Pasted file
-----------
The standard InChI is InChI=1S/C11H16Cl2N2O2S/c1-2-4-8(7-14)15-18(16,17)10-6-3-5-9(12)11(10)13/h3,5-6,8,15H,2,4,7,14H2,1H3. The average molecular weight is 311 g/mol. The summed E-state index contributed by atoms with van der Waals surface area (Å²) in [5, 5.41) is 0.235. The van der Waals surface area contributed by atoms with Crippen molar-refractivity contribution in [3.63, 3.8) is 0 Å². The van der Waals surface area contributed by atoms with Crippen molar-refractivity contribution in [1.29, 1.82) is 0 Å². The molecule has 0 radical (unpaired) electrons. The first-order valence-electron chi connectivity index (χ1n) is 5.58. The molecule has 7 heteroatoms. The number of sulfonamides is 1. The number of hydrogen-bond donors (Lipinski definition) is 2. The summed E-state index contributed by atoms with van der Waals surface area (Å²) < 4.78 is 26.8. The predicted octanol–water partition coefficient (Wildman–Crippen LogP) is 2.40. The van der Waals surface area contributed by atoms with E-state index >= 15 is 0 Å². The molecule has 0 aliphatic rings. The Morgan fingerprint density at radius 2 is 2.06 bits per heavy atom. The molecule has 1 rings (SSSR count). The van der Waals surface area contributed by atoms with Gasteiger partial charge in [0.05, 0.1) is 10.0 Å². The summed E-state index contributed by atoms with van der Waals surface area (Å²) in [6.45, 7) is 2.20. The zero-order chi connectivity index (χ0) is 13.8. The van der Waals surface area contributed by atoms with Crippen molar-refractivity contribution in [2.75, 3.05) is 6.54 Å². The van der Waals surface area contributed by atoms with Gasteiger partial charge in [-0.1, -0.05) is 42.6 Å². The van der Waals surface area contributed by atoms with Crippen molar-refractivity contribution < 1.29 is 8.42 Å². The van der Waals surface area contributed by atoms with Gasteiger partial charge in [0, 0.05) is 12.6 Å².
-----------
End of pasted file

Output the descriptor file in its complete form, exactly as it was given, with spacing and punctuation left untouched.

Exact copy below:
The standard InChI is InChI=1S/C11H16Cl2N2O2S/c1-2-4-8(7-14)15-18(16,17)10-6-3-5-9(12)11(10)13/h3,5-6,8,15H,2,4,7,14H2,1H3. The average molecular weight is 311 g/mol. The summed E-state index contributed by atoms with van der Waals surface area (Å²) in [5, 5.41) is 0.235. The van der Waals surface area contributed by atoms with Crippen molar-refractivity contribution in [3.63, 3.8) is 0 Å². The van der Waals surface area contributed by atoms with Crippen molar-refractivity contribution in [1.29, 1.82) is 0 Å². The molecule has 0 radical (unpaired) electrons. The first-order valence-electron chi connectivity index (χ1n) is 5.58. The molecule has 7 heteroatoms. The number of sulfonamides is 1. The number of hydrogen-bond donors (Lipinski definition) is 2. The summed E-state index contributed by atoms with van der Waals surface area (Å²) < 4.78 is 26.8. The predicted octanol–water partition coefficient (Wildman–Crippen LogP) is 2.40. The van der Waals surface area contributed by atoms with E-state index >= 15 is 0 Å². The molecule has 0 aliphatic rings. The Morgan fingerprint density at radius 2 is 2.06 bits per heavy atom. The molecule has 1 rings (SSSR count). The van der Waals surface area contributed by atoms with Gasteiger partial charge in [0.05, 0.1) is 10.0 Å². The summed E-state index contributed by atoms with van der Waals surface area (Å²) in [6.45, 7) is 2.20. The zero-order chi connectivity index (χ0) is 13.8. The van der Waals surface area contributed by atoms with Crippen molar-refractivity contribution in [2.75, 3.05) is 6.54 Å². The van der Waals surface area contributed by atoms with Gasteiger partial charge in [-0.1, -0.05) is 42.6 Å². The van der Waals surface area contributed by atoms with Crippen molar-refractivity contribution < 1.29 is 8.42 Å². The van der Waals surface area contributed by atoms with Gasteiger partial charge in [0, 0.05) is 12.6 Å².